Thursday, April 17, 2014

What we talk about when we talk about food

For those of you following my climate chronicles — and I don't mean just this sporadically-penned blog, but the amazing adventure I'm enjoying — you'll know that I started this gig with Earth Charter Indiana with the idea that I was going to talk to Indiana kids about climate change.

Well, I do that, but guess what, kids already know about climate change because they learn about it in school.

And so, I often find myself listening to kids talk about food. And in the process, I find that the issue is their frustration with their food systems: what they eat, what they are not allowed to eat, what their food is served on, and what they're allowed to do with their food waste.

This issue is so massive, I will only try and bite off, so to speak, a little bit in this particular blog. Our new web site, Youth Power Indiana, will track these discussions, frustrations — and ultimately, celebrate the numerous successes of school kids all over Indiana when it comes to food and food systems.

Last week, I visited Decatur Discovery Academy. This remarkable high school attended the Eco-Science Fair at the Indiana State Museum for the Going Green Festival in March. I was so impressed with what these kids are doing at their school regarding sustainability stewardship, especially in the area of food, that I had to do a site visit.

Food scraps from lunch are collected in this pail...

...then dumped into their composting area outside, adjacent to the school.
Raised garden beds are recipients of the composted nutrients.
Listening to the stories of these students, I learned that the school had supported a student-driven initiative to bring a chicken coop to the school. This program idea was initially rejected by the school board. The school tried a different approach, letting the students themselves approach the school board.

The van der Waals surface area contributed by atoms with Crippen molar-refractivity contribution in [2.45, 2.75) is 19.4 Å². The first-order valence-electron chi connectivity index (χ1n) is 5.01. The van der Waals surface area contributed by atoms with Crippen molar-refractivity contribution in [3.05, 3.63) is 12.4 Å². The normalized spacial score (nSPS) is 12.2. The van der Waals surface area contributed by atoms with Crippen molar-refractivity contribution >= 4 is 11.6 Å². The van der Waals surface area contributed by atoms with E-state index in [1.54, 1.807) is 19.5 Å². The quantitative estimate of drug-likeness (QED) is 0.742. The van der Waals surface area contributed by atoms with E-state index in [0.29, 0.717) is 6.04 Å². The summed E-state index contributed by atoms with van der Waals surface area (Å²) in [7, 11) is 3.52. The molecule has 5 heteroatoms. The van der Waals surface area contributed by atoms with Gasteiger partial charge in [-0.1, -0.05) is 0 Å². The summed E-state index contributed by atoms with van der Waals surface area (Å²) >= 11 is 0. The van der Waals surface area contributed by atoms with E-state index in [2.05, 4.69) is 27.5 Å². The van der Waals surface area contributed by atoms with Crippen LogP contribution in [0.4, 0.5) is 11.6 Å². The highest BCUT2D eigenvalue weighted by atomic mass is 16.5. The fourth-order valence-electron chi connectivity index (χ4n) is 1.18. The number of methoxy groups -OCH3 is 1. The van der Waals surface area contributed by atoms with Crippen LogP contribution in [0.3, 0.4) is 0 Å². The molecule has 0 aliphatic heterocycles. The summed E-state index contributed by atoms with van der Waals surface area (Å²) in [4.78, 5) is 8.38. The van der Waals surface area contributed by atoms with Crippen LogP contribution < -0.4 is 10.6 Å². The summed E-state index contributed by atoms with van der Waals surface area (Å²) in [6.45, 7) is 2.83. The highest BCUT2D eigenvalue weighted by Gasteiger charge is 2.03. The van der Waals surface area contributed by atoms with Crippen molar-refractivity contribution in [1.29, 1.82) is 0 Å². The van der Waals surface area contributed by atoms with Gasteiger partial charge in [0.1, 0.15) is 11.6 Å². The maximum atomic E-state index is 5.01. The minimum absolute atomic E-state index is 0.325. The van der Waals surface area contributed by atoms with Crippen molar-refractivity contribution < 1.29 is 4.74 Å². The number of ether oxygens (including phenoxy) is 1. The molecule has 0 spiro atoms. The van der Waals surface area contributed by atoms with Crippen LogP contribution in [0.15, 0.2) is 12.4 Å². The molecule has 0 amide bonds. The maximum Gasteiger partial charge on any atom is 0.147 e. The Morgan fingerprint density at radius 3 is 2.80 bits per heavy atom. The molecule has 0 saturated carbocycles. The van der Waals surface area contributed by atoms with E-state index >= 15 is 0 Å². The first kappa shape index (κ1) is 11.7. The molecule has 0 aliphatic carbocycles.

I can only imagine how irresistible that was! Indeed, they were granted the permission to build and place a chicken coop on their school grounds.

The existing chicken coop, in need of an upgrade.
Their new chicken coop in its construction phase.
See above for a student-led design for a new chicken coop. Their old one is a bit dilapidated, in part because of its exposure to the elements. They believe this construction will be more durable.

What's next for Decatur Discovery Academy? Well, for one thing — besides completing the new coop — they'd like a bee hive, something they've been told they can not do. Perhaps the students advocating for it in person might make the difference!

I know that, for example, at the old Project School in Indianapolis, they had bee hives for two years, and not one kid was stung.

Also, apparently, there are bees LOOSED in nature! Crazy, I know...

The food saga continues...

This week I visited another Eco-Science Fair attendee, Paul I. Miller School 114. (If there is an underlying message you should take away it's this: You show up, I'll show up.)

Anyway, this IPS school had wonderful display at the Eco-Science Fair!